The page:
There and Back Again: An Employee Development Tale
As leaders, we often see our employees go through various stages of motivation, contribution and engagement. Often, we get concerned when we see changes in how our employees seem to be responding to their work. We over think it, read into every action or reaction and then try to solve it by randomly calling a “one on one” meeting.
The truth is, employees go through different phases as they progress through a job, and changes in how they are responding is perfectly natural and should be embraced. The more we understand the driver(s) of these changes, the more effective leaders we can be.
Why is this so important to understand? As leaders, we need to adapt our expectations and our approach to our employees and their particular situations. We must lead differently depending on where the employee is in their journey. Through my experience, I’ve narrowed this journey down to 6 key phases. I refer to this as the “job progression cycle,” which is visually depicted below.
Training Phase - In this stage, the employee has just begun and is focused on learning the lay of the land. They are exploring who’s who, what needs to be on their to-do list, and how to operate within their role in order to fulfill responsibilities. At this point, they are an investment for the future – they require more time and attention from leaders, but are not yet offering a significant impact to the organization. It is important for us as leaders to clearly define how long this phase should last and set our expectations accordingly.
Task Execution Phase - Once the employee knows what needs to be done, they will focus on doing. They develop mastery in their tasks and are relied upon to execute the operational details. There is risk that employees can get stuck in this phase though if his or her manager unknowingly holds them back to suffice a need for a reliable, operationally competent individual. Good leaders will help their employees progress to the next stage if they are capable and show the ambition to do so.
Process Focus Phase – After the employee perfects the operational details of the job, they will look for the next way to contribute. They have not yet matured to the point where they are making decisions and driving widespread change, so they focus on the most effective way they can make an impact, which is process improvement. Good leaders will use this as a great practice stage to develop an employee’s talent and give the employee more exposure in the organization.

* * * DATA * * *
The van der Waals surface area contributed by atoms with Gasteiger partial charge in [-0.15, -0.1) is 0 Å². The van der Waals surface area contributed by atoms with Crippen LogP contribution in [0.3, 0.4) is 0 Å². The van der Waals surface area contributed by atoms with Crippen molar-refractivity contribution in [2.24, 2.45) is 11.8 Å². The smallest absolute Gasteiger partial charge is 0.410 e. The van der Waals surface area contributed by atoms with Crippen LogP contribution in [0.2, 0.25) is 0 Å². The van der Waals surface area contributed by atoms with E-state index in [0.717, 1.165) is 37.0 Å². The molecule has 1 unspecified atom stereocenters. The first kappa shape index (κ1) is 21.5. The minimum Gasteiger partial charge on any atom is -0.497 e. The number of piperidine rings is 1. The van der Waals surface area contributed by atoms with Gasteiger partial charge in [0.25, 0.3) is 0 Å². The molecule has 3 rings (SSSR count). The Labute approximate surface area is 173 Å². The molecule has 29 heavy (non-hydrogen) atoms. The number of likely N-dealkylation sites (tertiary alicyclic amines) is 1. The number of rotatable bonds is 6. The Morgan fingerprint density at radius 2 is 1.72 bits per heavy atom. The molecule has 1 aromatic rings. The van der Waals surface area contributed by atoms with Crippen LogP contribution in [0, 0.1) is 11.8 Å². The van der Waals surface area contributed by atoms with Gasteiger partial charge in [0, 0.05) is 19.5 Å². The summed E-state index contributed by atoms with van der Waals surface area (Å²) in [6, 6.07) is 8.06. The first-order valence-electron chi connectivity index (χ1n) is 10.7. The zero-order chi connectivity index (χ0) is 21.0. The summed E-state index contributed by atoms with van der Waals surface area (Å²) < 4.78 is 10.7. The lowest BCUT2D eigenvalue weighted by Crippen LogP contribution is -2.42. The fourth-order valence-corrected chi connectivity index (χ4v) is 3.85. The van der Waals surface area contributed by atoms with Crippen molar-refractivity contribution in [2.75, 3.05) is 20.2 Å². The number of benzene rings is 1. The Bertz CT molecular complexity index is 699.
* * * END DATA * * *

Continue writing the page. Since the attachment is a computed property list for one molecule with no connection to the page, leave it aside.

Decision Making Phase – Once the employee gains greater exposure and starts to understand the business dynamics affecting the job and where they can impact the business, the employee will begin to develop the confidence needed to make decisions that contribute to overall business objectives and results. In this phase, employees have a lot of impact in their work, and are greatly relied on to execute business plans. Good leaders should focus more on coaching versus directing employees in this phase.
New Idea Generation Phase –At their peak, employees progress from driving business decisions and executing plans to driving change and creating the plans. They begin to come up with new ideas and strategies to help propel their role and new and different ways of doing things. They develop thought leadership within their role. Good leaders need to monitor employees in this stage as employees can easily become frustrated with legacy roadblocks that stand in the way of change. Leaders need to encourage pursuit of new ideas and do all they can to remove obstacles for employees.
De-motivation Phase – Due to frustration, boredom, or a variety of other reasons, employees will eventually become de-motivated regardless of how talented they are. Great leaders minimize this phase and adjust as needed in order to bring the employee back to a more productive phase, or they recognize that the employee has maxed out of a particular role and move the employee to a different challenge where they can restart the cycle with new and fresh challenges.
As you think about the job progression cycle, it’s important to note that, depending on the employee, they may not go through every stage, and depending on their skill sets and experiences, they may spend varying and disproportionate amounts of time in each phase. Most employees experience these phases in progression, but not always. Some employees may skip stages or even shift back and forth between phases in the same day. Leaders need to recognize this and customize challenges and their approach to manage employees differently as they move in and out of different phases. This alignment and customization will make all the difference in being a good leader. Most employee frustration stems from misalignment with where the employee is in their progression cycle and where they are perceived to be.
The job progression cycle is a great framework to keep in mind to constantly evaluate your talent in an era when holding on to highly engaged employees is a critical differentiator for businesses. Employees are people that grow and change with time, and great leaders understand that complexity and accommodate their employees during every stage.
Fabio Malagisi is a Finance Manager at CR Bard in Boston, Massachusetts. He is an ambitious and results-oriented professional with a proven track record of being a business partner, driving results and improving the bottom line through effective business decision making. His expertise in finance is demonstrated with an exceptional background in providing leadership across multiple and diverse global operations. He is a proven leader and mentor that actively develops talent pipelines and builds effective teams, whose specialties include Supply Chain Finance, Variable Cost Productivity, Strategic sourcing, Product Line Profitability, Financial Planning and Analysis (FP&A), Business Strategy, Process Controls, and Product Management.